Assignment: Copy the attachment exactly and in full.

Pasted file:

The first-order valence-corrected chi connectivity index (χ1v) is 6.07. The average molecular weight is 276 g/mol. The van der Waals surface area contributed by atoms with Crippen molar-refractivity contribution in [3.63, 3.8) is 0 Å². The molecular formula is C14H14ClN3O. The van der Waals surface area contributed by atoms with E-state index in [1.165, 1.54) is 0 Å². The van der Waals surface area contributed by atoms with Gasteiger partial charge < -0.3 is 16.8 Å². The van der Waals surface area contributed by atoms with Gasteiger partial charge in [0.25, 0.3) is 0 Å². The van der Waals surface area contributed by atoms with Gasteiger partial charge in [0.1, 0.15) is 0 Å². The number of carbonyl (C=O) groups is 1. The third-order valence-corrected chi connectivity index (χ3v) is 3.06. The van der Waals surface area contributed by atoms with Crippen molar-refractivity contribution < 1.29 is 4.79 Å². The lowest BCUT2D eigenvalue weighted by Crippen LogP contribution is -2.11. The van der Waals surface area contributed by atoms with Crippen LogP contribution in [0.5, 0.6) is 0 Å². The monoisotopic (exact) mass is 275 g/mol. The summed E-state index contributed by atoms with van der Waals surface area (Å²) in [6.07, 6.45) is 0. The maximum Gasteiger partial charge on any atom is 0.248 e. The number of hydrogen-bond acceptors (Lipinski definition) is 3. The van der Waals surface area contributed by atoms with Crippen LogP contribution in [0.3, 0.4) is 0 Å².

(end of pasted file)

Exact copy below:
The first-order valence-corrected chi connectivity index (χ1v) is 6.07. The average molecular weight is 276 g/mol. The van der Waals surface area contributed by atoms with Crippen molar-refractivity contribution in [3.63, 3.8) is 0 Å². The molecular formula is C14H14ClN3O. The van der Waals surface area contributed by atoms with E-state index in [1.165, 1.54) is 0 Å². The van der Waals surface area contributed by atoms with Gasteiger partial charge < -0.3 is 16.8 Å². The van der Waals surface area contributed by atoms with Gasteiger partial charge in [0.25, 0.3) is 0 Å². The van der Waals surface area contributed by atoms with Gasteiger partial charge in [0.1, 0.15) is 0 Å². The number of carbonyl (C=O) groups is 1. The third-order valence-corrected chi connectivity index (χ3v) is 3.06. The van der Waals surface area contributed by atoms with Crippen molar-refractivity contribution < 1.29 is 4.79 Å². The lowest BCUT2D eigenvalue weighted by Crippen LogP contribution is -2.11. The van der Waals surface area contributed by atoms with Crippen LogP contribution in [0.5, 0.6) is 0 Å². The monoisotopic (exact) mass is 275 g/mol. The summed E-state index contributed by atoms with van der Waals surface area (Å²) in [6.07, 6.45) is 0. The maximum Gasteiger partial charge on any atom is 0.248 e. The number of hydrogen-bond acceptors (Lipinski definition) is 3. The van der Waals surface area contributed by atoms with Crippen LogP contribution in [0.3, 0.4) is 0 Å².